On January 30th, students at the University of Portland filled the Cove for the campus’ Green Dot Launch Event. The event marked the official start of an on-campus program adopted from the University of Kentucky specifically designed to bring awareness to violence, more specifically “power-based personal violence,” and its prevention.
Presented by Tanya Crenshaw of the Engineering Department, the attendants of the Green Dot Launch Event vacillated between laughter and moments of silence. When asked in an interview about why humor was used on such a serious topic, Crenshaw answered, “I’m super weird. I don’t get embarrassed in front of people when I get to talk about nerdy things. But I had to be serious in front of an amazing room of people and I’m thankful for that. I’m a feminist personally, but I don’t want to blame all men so let’s just come together and deal with this. I do the jokes because if I were in that room, I would want somebody to do that.”
One appeal of the Green Dot program was its lack of blaming men or victimizing women. “A few of the male students I know appreciated it because they’re tired of being called a rapist. Because men know women in their lives and they want to protect them. Green Dot isn’t a new idea but in our culture, you need people to give permission to put their noses in other people’s business,” says Crenshaw.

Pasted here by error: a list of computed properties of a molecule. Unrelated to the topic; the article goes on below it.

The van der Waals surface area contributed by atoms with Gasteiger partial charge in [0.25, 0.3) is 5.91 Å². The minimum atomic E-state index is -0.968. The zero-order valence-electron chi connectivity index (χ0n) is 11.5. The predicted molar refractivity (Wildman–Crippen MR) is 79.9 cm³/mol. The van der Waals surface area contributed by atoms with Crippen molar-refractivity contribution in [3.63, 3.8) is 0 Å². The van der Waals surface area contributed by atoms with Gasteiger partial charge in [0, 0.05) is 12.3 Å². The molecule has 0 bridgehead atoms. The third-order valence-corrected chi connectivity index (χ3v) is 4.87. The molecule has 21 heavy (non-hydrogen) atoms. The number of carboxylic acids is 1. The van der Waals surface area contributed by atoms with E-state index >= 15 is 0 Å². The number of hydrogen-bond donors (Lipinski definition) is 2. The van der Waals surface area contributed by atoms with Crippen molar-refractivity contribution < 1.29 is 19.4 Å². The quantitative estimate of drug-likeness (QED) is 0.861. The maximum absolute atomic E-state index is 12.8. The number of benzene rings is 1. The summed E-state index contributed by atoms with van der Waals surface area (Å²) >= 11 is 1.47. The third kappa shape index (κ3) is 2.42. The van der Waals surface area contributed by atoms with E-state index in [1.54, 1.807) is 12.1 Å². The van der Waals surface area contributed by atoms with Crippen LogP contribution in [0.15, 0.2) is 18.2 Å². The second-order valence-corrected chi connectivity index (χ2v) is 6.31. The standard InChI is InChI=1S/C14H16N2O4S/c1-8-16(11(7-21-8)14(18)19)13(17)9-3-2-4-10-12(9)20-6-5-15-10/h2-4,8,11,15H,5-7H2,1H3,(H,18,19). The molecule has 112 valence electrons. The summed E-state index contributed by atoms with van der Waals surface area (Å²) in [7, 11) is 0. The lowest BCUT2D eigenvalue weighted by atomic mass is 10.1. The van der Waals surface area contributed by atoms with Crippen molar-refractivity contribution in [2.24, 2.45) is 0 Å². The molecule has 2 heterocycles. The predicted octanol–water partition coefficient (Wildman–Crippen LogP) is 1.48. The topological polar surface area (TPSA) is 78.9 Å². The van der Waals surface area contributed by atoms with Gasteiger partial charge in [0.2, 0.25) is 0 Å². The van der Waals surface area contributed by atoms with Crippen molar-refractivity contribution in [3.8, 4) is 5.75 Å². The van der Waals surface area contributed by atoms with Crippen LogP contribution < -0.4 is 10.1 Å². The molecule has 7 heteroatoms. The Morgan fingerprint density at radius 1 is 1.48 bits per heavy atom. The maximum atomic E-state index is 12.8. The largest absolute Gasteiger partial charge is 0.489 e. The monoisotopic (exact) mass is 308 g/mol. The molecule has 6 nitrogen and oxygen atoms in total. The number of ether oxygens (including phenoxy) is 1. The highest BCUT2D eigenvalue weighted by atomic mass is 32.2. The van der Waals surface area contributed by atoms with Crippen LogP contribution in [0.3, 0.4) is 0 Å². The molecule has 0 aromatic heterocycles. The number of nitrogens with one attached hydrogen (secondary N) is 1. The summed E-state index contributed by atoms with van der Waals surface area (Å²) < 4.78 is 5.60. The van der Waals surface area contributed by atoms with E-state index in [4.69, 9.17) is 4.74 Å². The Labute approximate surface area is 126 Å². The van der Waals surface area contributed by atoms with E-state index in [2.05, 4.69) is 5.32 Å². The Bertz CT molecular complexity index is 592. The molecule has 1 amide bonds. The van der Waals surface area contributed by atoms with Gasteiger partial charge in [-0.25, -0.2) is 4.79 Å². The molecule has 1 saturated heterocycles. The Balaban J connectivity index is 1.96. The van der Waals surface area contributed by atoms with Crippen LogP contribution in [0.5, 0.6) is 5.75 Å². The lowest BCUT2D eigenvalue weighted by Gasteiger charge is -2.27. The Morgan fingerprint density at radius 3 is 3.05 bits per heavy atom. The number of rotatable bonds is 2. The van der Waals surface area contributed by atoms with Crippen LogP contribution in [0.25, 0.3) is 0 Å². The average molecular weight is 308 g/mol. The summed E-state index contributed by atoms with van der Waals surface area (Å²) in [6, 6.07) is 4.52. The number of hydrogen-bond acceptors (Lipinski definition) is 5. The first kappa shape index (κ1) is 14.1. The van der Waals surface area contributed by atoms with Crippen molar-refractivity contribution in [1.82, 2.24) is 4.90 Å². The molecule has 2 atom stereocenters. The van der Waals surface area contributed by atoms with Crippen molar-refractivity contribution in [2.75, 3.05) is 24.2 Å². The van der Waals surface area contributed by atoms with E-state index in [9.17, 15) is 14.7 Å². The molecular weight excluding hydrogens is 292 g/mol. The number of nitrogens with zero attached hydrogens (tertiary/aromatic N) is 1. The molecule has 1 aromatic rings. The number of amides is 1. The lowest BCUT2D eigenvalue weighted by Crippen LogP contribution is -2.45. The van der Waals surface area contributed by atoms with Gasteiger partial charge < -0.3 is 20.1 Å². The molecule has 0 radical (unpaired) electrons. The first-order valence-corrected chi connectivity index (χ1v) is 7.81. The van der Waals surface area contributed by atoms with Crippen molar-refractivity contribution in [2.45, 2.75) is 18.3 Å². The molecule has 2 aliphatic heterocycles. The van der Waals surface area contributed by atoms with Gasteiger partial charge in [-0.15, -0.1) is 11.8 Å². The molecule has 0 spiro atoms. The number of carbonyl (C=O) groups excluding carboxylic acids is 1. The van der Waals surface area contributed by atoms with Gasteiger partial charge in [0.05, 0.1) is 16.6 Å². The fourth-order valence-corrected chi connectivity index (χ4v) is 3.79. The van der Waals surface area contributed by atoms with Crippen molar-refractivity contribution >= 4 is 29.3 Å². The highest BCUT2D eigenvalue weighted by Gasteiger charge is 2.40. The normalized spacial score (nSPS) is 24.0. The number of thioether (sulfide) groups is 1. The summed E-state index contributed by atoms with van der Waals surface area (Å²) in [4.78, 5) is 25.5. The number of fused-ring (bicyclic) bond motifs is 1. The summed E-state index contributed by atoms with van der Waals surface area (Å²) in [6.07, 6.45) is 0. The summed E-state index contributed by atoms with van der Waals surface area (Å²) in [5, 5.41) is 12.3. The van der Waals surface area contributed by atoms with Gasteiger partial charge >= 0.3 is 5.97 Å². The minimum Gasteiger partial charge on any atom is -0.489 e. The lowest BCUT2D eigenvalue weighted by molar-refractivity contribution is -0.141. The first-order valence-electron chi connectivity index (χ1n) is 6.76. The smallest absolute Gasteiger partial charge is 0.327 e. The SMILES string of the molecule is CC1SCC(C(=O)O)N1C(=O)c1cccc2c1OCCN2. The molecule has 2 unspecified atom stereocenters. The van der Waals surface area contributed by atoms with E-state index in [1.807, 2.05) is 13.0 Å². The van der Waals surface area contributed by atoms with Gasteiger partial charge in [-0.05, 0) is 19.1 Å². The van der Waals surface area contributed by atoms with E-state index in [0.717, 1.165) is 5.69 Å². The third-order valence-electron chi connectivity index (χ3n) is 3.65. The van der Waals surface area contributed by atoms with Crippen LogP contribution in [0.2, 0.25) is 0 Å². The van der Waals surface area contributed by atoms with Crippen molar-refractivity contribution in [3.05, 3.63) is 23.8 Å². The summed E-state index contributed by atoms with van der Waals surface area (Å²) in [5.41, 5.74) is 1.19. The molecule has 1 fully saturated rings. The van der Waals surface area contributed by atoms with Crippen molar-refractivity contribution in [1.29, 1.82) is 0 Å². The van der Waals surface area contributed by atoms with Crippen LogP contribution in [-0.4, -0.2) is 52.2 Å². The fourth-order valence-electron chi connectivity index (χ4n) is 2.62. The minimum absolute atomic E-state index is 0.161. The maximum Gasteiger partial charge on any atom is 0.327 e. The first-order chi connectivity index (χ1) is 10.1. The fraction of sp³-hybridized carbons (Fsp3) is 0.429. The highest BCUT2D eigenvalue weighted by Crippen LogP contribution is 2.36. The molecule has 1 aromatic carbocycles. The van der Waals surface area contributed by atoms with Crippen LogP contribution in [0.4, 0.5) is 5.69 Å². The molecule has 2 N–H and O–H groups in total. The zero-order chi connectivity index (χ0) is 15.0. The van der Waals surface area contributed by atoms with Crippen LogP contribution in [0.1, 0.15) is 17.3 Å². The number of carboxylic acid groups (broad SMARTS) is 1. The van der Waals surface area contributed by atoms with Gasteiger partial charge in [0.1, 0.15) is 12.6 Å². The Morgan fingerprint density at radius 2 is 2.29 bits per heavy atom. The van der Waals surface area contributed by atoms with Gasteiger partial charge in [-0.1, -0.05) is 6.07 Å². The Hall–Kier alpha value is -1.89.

And Martin Monto of the Sociology Department and a Green Dot Bystander agrees that this is a strength of the program: “1. Men can be allies and actively involved. 2. Men can be victims too. (More often stalking and same-sex relationships) 3. The ‘No means no,’ ‘just don’t rape people’ answer makes men defensive and not know what they can do. 4. There is a common interest and community responsibility- it’s not an individual issue.”
In addition to the idea of bringing the community together that both Crenshaw and Monto mentioned, the program includes specific ways bystanders can intervene and “do green dots,” against the violent “red dots.” Whether it be doing a ridiculous dance and suggesting to play N64 as Crenshaw suggests, or simply staying in the situation as Monto suggests, the program provides a wide range of intervention tactics based on the comfort level of bystanders.
The message? What is important is not how intervention occurs, but that intervention occurs at all.
The program also includes interactive bystander training session on Saturdays to become a “Green Dot Ninja,” and to demonstrate how easy it is to prevent violence and red dots through action and promotion of green dots in our community.